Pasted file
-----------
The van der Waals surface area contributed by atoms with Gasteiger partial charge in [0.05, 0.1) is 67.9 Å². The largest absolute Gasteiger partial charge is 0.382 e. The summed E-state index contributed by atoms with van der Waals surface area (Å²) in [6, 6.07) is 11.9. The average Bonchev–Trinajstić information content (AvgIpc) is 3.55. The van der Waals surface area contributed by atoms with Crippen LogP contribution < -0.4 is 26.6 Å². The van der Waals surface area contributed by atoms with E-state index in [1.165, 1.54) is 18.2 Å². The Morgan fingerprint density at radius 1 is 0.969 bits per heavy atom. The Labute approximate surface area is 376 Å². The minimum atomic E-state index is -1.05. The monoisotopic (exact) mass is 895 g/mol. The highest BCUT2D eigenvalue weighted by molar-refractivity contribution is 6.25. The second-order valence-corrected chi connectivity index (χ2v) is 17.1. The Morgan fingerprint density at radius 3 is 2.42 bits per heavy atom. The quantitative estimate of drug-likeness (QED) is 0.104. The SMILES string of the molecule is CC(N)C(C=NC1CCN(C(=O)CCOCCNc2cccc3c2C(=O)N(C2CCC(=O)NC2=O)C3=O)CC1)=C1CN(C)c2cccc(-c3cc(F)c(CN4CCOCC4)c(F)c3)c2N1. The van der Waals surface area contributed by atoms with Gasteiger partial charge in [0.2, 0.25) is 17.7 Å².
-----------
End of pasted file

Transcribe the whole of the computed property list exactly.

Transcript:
The van der Waals surface area contributed by atoms with Gasteiger partial charge in [0.05, 0.1) is 67.9 Å². The largest absolute Gasteiger partial charge is 0.382 e. The summed E-state index contributed by atoms with van der Waals surface area (Å²) in [6, 6.07) is 11.9. The average Bonchev–Trinajstić information content (AvgIpc) is 3.55. The van der Waals surface area contributed by atoms with Crippen LogP contribution < -0.4 is 26.6 Å². The van der Waals surface area contributed by atoms with E-state index in [1.165, 1.54) is 18.2 Å². The Morgan fingerprint density at radius 1 is 0.969 bits per heavy atom. The Labute approximate surface area is 376 Å². The minimum atomic E-state index is -1.05. The monoisotopic (exact) mass is 895 g/mol. The highest BCUT2D eigenvalue weighted by molar-refractivity contribution is 6.25. The second-order valence-corrected chi connectivity index (χ2v) is 17.1. The Morgan fingerprint density at radius 3 is 2.42 bits per heavy atom. The quantitative estimate of drug-likeness (QED) is 0.104. The SMILES string of the molecule is CC(N)C(C=NC1CCN(C(=O)CCOCCNc2cccc3c2C(=O)N(C2CCC(=O)NC2=O)C3=O)CC1)=C1CN(C)c2cccc(-c3cc(F)c(CN4CCOCC4)c(F)c3)c2N1. The van der Waals surface area contributed by atoms with Gasteiger partial charge in [0.2, 0.25) is 17.7 Å².